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Enabling Subcellular pH Sensing

Daniel S. Burgess

A team of scientists at Rice University in Houston has reported that gold nanoshells — structures on the order of 100 nm in diameter comprising a nonconducting core and an outer layer of gold — can be functionalized to yield surface-enhanced Raman scattering spectra that indicate the pH level at that site. The investigators propose that the nanoparticles may enable applications in the biosciences based on the real-time sensing of chemical changes at the subcellular level, including the noninvasive identification of cancerous tumors and the monitoring of transplanted tissues for early signs of rejection.

Naomi J. Halas, director of the university’s Laboratory for Nanophotonics, characterized the development as an evolution in the research into such nanoscale structures from the theoretical to the practical.

“Most work in the nanoparticle field has been on how to make nanoparticles and studies of their properties,” she explained. “What we have done instead is to make nanoparticles that are essentially light in/light out nanodevices that report back specific information with high accuracy — in our case, (about) pH — at an accuracy similar to what could be measured by standard equipment at the laboratory bench.”

To do so, Halas and her colleagues exploited the fact that nanoshells enhance local electromagnetic fields through the action of plasmons, optical excitations coupled with oscillations of their conduction electrons. The optical resonance of the particles is a function of the relative size of their core and shell, and the investigators thus designed structures that would amplify the near-IR spectroscopic response of a pH-sensitive monolayer of paramercaptobenzoic acid adsorbed to the surface of the nanoshells. To optimize the performance for biological sensing, they further chose dimensions that also would yield a far-field absorbance maximum in the near-IR, ensuring high transmission of the excitation signal for interrogating the nanoparticles through blood and tissue.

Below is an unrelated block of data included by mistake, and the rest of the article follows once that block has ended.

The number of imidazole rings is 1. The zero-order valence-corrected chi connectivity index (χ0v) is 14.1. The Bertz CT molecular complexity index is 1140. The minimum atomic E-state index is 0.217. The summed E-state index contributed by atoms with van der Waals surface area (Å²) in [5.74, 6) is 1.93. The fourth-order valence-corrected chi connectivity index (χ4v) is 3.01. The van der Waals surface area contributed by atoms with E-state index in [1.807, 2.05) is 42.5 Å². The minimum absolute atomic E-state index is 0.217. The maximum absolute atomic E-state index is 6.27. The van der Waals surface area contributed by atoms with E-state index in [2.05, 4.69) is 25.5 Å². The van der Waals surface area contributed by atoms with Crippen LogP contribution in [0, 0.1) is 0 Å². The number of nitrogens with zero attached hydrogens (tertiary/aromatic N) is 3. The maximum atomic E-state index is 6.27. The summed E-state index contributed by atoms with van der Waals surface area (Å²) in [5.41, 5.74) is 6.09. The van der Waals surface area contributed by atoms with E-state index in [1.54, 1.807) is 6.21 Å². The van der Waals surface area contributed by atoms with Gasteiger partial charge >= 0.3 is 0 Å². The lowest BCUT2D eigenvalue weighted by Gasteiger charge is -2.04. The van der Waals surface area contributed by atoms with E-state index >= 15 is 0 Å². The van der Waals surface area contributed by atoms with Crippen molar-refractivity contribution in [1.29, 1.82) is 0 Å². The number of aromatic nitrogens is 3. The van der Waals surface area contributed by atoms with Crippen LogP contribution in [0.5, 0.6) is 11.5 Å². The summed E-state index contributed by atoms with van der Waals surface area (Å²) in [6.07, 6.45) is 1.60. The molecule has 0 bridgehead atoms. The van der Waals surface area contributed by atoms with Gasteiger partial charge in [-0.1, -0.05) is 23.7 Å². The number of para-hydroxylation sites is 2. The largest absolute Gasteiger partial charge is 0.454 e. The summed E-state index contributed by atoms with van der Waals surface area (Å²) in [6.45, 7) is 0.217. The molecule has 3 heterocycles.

In characterizing the performance of the functionalized nanoshells, the investigators employed a Raman microscope from Renishaw plc of Wotton-under-Edge, UK, to excite particles deposited on a silicon substrate and exposed to phosphate-buffered saline of various known pH values. They collected the backscattered signal with a 63× water-immersion lens from Leica Microsystems GmbH of Wetzlar, Germany, using an integration time of 30 s to yield high-resolution Raman spectra from spots on the sample.

They discovered several reproducible changes in the spectra that could be used to assess the pH level in the region immediately around a nanoparticle. In a proof-of-principle demonstration of the application of the structures for pH sensing, they applied a locally linear manifold approximation algorithm to multispectral data sets collected at pH intervals of 0.2 for solutions with pH values of 5.80 to 7.60, which they selected for its potential importance in distinguishing more acidic cancerous cells from healthy ones. Using this information, the researchers obtained estimates of 6.47 and 7.01, respectively, for the pH values of solutions known to be 6.10 and 7.15.

Halas said that the nanoshell-based approach to sensing pH is unique in that it is repeatable, highly site-specific, nontoxic and suitable for use over a relatively wide range of pH values.

“Cells are a highly complex and compact chemical environment,” Halas said. “Measuring changes in pH would indicate changes in what proteins are being manufactured in the cell, which could indicate other conditions, such as the onset of disease, a change in disease pathology or response to stress or a stimulus — chemical or physical.”

The researchers are collaborating with interested parties in hopes of developing nanoparticle-based sensors for assessing cell viability under various conditions.

Nano Letters, August 2006, pp. 1687-1692.



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